Happy Birthday

DSC_0210The girls both reached milestones yesterday: EB bought her first lipstick (a milestone in any girl’s life. The colour is a good deal more flattering than anything in my teenage makeup bag – it was the Eighties). And R turned 10.

R was excited about her birthday but the planned party has been postponed for the time being because she is still so weak. So we celebrated quietly. We had bunting and paper chains (I love bunting and paper chains).  EB made and distributed cinema tickets for a movie premier in our living room. R slept through most of it.

I’ve been neglecting the blog lately.  I’ve been waiting for things to improve (or even just stabilise).  They haven’t but I don’t think that I can let R’s birthday pass without posting an update .

It started with tonsillitis. The tonsillitis triggered seizures.  These seizures required repeated doses of emergency medication.  The medication put her repeatedly into respiratory distress: this is life threatening. The risks were made only too clear to us by the anxiety shown by the paramedics, nurses and medical staff who treated her.

The doctors tried a different tack.  A feeding tube was inserted via her nose into her stomach. The ketogenic diet was now to be given solely as a milk feed via this tube.  This would allow greater control.  The seizures stopped and it was decided that R should be scheduled urgently for surgery for a permanent tube which would deliver the feed (and medicines) directly to her stomach (a PEG).

Then the diarrhoea started.  Terrible diarrhoea. I have never seen so much poo.  Oceans of the stuff.  The doctors suspected the milk feed.  The feed was modified: dairy-free, less fat, less MCT oil. The diarrhoea continued.  Finally, on the Friday evening, after more than a week of diarrhoea and with her surgery scheduled for Monday morning, she was diagnosed with Colostrom Difficile (C Diff ).

I’d like to be able to say that the C Diff was treated successfully and it was happy ever after.  But that’s not how it has turned out.  Thankfully, R’s surgery went ahead regardless (and went well).  Getting R well again has proven more difficult.  At one point that week, with R lying unrousable, and weak from vomitting and diarrhoea, I genuinely thought that we might lose her.  She pulled through – thank God – but after two courses of antibiotics she’s still not free from the C Diff.  She is worn out.

So the birthday party has had to be postponed but we are hoping that she might be well enough to celebrate properly soon.

Happy Birthday, my lovely R. Here’s to a better year.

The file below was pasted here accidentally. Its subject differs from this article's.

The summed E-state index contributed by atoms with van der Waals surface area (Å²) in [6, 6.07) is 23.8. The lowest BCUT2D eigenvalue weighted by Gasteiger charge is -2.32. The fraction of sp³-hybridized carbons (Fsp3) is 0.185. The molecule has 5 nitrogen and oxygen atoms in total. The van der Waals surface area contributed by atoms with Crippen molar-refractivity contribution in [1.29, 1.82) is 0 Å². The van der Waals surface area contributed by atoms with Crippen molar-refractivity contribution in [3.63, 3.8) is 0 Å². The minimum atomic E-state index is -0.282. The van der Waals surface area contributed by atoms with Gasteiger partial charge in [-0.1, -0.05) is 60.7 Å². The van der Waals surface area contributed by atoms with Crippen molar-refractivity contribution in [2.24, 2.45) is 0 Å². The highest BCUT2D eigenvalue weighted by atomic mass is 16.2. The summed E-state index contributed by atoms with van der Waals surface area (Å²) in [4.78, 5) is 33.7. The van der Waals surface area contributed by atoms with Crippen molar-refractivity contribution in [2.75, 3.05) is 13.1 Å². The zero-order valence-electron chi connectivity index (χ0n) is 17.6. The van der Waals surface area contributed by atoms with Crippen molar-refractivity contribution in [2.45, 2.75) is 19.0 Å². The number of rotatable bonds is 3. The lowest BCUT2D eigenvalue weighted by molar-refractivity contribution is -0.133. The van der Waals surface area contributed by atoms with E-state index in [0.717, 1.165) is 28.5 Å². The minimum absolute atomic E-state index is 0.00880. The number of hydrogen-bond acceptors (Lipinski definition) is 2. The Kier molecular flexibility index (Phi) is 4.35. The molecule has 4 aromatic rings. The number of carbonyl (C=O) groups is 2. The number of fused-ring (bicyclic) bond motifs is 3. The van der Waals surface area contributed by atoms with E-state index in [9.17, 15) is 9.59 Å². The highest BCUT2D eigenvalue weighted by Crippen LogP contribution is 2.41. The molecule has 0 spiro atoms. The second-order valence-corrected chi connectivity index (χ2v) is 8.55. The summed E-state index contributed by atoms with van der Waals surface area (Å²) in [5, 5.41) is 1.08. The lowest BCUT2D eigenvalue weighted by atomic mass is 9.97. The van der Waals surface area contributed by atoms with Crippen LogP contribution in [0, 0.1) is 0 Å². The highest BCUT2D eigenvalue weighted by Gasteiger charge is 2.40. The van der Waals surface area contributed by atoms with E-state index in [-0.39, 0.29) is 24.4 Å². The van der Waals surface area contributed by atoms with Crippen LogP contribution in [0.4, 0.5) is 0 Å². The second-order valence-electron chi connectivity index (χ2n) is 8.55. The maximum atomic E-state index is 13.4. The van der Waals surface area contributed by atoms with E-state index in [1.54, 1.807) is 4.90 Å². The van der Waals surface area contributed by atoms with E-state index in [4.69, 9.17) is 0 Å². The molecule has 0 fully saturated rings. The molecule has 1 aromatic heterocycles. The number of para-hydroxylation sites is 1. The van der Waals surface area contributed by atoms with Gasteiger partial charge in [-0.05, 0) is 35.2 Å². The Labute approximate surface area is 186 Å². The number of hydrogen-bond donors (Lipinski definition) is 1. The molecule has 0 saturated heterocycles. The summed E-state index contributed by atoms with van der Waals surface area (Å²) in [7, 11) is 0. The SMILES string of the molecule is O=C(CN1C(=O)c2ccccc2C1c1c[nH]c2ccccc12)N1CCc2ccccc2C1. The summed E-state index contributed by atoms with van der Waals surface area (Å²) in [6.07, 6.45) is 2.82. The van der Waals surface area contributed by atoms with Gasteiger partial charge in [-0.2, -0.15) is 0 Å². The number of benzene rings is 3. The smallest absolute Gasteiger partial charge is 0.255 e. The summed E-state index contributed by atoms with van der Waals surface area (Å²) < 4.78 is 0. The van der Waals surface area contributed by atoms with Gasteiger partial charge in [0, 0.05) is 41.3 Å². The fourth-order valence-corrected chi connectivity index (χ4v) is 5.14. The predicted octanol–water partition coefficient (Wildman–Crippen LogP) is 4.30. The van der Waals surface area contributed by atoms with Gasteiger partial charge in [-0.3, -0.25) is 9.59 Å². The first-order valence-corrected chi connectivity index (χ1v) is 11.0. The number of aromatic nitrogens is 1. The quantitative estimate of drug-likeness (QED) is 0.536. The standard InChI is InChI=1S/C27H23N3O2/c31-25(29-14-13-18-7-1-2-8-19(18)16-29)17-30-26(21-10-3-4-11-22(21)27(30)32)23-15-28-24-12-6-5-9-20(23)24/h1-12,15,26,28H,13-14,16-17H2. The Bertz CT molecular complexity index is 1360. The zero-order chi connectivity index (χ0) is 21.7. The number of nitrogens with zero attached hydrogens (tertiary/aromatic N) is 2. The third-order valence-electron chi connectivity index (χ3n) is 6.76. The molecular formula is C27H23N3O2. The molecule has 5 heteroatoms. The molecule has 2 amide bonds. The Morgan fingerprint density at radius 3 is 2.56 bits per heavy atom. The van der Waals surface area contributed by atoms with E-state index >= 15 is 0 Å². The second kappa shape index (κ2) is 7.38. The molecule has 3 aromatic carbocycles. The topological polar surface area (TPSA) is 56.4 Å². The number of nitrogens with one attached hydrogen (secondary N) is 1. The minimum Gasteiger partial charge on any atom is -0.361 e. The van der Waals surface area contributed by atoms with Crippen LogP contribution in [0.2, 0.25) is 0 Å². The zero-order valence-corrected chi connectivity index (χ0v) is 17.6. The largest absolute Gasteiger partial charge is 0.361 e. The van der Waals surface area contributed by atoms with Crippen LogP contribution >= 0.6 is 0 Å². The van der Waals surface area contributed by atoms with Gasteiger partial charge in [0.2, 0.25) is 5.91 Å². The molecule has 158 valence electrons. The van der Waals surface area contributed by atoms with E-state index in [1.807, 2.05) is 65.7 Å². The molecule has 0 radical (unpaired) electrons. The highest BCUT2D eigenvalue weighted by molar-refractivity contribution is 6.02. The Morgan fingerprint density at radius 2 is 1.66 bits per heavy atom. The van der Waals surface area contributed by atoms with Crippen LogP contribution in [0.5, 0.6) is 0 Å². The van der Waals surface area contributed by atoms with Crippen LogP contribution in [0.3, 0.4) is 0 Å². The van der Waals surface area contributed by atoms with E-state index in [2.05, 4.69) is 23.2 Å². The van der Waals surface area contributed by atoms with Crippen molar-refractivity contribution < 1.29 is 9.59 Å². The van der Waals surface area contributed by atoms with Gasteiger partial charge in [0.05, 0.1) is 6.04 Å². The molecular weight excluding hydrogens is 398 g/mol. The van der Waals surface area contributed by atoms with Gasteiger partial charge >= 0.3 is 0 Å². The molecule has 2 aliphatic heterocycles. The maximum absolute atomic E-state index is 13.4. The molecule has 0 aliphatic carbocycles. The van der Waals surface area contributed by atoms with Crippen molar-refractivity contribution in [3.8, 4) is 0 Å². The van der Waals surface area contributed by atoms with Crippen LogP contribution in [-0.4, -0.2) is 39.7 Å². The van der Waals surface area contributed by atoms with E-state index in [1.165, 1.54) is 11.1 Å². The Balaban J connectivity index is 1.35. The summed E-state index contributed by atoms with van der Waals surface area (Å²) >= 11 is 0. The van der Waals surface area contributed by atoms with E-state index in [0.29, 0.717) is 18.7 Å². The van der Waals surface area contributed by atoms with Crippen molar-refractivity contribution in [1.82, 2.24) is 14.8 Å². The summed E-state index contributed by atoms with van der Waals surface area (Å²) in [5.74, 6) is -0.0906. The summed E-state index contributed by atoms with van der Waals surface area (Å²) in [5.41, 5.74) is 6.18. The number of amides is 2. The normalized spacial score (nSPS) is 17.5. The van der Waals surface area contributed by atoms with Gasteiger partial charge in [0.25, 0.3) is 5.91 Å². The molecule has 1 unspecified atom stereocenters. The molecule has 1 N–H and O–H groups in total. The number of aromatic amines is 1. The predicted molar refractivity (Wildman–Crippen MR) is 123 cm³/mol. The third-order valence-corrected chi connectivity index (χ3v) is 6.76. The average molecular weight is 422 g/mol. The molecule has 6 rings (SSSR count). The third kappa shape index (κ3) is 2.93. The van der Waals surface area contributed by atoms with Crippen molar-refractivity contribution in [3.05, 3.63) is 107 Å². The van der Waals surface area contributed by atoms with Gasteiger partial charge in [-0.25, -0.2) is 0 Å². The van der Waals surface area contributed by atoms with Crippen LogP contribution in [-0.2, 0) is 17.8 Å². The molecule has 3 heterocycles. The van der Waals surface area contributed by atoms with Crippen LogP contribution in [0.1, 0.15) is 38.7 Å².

Thinner

Tonight, as every night, I cuddled with R as she dropped off to sleep.  Cuddling her, I could feel her sharp little shoulder blades dig in to me; her sharp little elbows too.  R is getting thin.

Young Lofflers

Image Credit: Mark Williamson, Fochabers

It wasn’t always like this.  R used to be quite chubby.  As a toddler, her jeans struggled to contain her little belly. Small and chubby, she was very cute. For several years she grew steadily along the 2nd centile on the growth charts for  height and weight.  Small, but still within the normal range.  Recently, she has fallen off the charts for both. In the last 3 months she has lost more than 1kg and she is still losing weight (this is equivalent to my losing half a stone, only, of course, that I am not supposed to be growing).

At her neurology appointment on Thursday, a PEG was mooted once again.  For readers unfamiliar with such things, PEG stands for Percunateous Endoscopic Gastrostomy. This is a feeding tube which is inserted directly into the tummy.  Food, fluid and medications can all be administered through the tube. The subject was initially broached before Christmas.  R had all but stopped taking her medicines.  We had tried liquid forms, tablets and granules.  She was refusing them all.  This made her unwell and the more unwell she felt, the more she resisted taking her medications.  Her neurologist mentioned  a PEG.  He said that, in his experience, girls with Rett sometimes simply stopped eating.  A PEG would allow the medication to be administered and could be used to supplement or replace food or fluids should that become necessary.  (This last is important.  There is an additional concern that R’s fluid intake may be insufficient.)

Having a PEG fitted is a big step to take.  According to CEN* (the National Managed Clinical Network for Children with Exceptional Healthcare Needs) criteria, the simple insertion of a feeding tube would take R from the category of complex to exceptional healthcare needs overnight.  For many healthcare workers, the insertion of a PEG is just another routine intervention. It’s not for a parent: feeding your child is a fundamental part of being a parent. (Such is the impact of tube feeding on parents, CEN have developed educational resources to help healthcare workers understand how this affects families). I’m not sure that I’m quite ready for the increased medicalisation.  G definitely isn’t.

Something does need to be done.  At dinner tonight she ate no more than a bite of roll, which she let dissolve in her mouth rather than chew.  Her neurologist is trying a different medication, in the hope that her loss of appetite is due to the Topiramate which she has been on since the start of the year.  This requires R to be weaned off the Topiramate first.  Meantime, R’s still getting thinner.

 

*Declaration:  R is pretty much one of the faces of CEN and we are pictured on the home page.  Don’t say that you haven’t been warned.